Detect the intersection of multiple ranges in JavaScript

Published on Monday, June 20, 2022


Recently, while working on a feature for Octo, I had to figure out how to test the intersection of multiple ranges using JavaScript. Specifically, I needed to come up with a performant solution to detect when any text-selection ranges intersected with specific syntax node ranges in the editor. This was a fun problem to work on, so I hope you like the solution.

How to compare ranges

A range can reasonably be represented by a starting point and an ending point. For the purpose of this post, we will assume the starting point is the minimum and the ending point is the maximum.

We will know multiple ranges are intersecting when the maximal minimum (the largest starting point) of the ranges is less than or equal to the minimal maximum (the smallest ending point). We can make this abstract concept a little more concrete by plotting two ranges on a number line.

[0, 1, 2, 3, 4]
[2, 3, 4, 5, 6]

The minimums of the ranges are [0, 2], and the maximums of the ranges are [4, 6]. The maximal value of the minimums is 2, and the minimal value of the maximums is 4. Since 2 is less than or equal to 4, we can safely say the two ranges intersect.

Detect the intersection of all ranges

For these examples, we will use the following range function.

type NumberRange = { min: number, max: number }
const range = (min: number, max: number): NumberRange => {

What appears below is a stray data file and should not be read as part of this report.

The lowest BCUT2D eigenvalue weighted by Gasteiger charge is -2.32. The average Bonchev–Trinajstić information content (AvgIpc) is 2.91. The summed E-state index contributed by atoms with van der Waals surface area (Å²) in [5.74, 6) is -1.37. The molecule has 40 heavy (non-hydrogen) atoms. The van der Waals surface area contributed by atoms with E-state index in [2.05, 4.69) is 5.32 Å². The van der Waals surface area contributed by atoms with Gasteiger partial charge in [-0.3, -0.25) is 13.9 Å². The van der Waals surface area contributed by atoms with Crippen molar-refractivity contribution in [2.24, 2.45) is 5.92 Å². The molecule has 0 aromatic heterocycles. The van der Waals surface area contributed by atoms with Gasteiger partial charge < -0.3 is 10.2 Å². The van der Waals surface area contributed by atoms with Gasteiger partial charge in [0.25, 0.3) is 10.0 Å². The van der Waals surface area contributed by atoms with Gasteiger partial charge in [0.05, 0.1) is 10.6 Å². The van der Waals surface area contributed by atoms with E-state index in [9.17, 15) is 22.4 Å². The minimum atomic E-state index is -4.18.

return { min, max }

The method we learned above works for any number of ranges as along as you want to assert that all of the ranges intersect (more on that later). We can implement the logic from the previous example as a function that accepts any number of ranges.

const allIntersect = (...ranges: NumberRange[]) => {
// Create separate arrays for the min and max values.
const minimums = => r.min)
const maximums = => r.max)
// Extract the comparands.
const maximalMinimum = Math.max(...minimums)
const minimalMaximum = Math.min(...maximums)
return maximalMinimum <= minimalMaximum

Then, we can use this function to detect whether the given ranges are intersecting.

allIntersect(range(0, 4), range(2, 6), range(4, 8))
// true
allIntersect(range(0, 4), range(2, 6), range(10, 14))
// false

Detect the intersection of some ranges

The implementation above works well for checking whether all of the ranges intersect, but it is sometimes necessary to check whether some of the ranges intersect. We can create another function for that purpose which builds upon our original solution.

const someIntersect = (...ranges: NumberRange[]) => {
return ranges.some((range1, index1) => {
// Compare all ranges to all other ranges.
return ranges.some((range2, index2) => {
// Do not compare a range to itself.
if (index1 === index2) {
return false
return allIntersect(range1, range2)
someIntersect(range(0, 4), range(2, 6), range(4, 8))
// true
someIntersect(range(0, 4), range(2, 6), range(10, 14))
// true
someIntersect(range(0, 4), range(10, 14))
// false

This one might be a bit niche, but I would love to hear about your own use case. If you found this post helpful, you want to know more, you have a question, or you just want to say hi, please leave a comment down below!

Thanks for reading, and happy coding. ✌️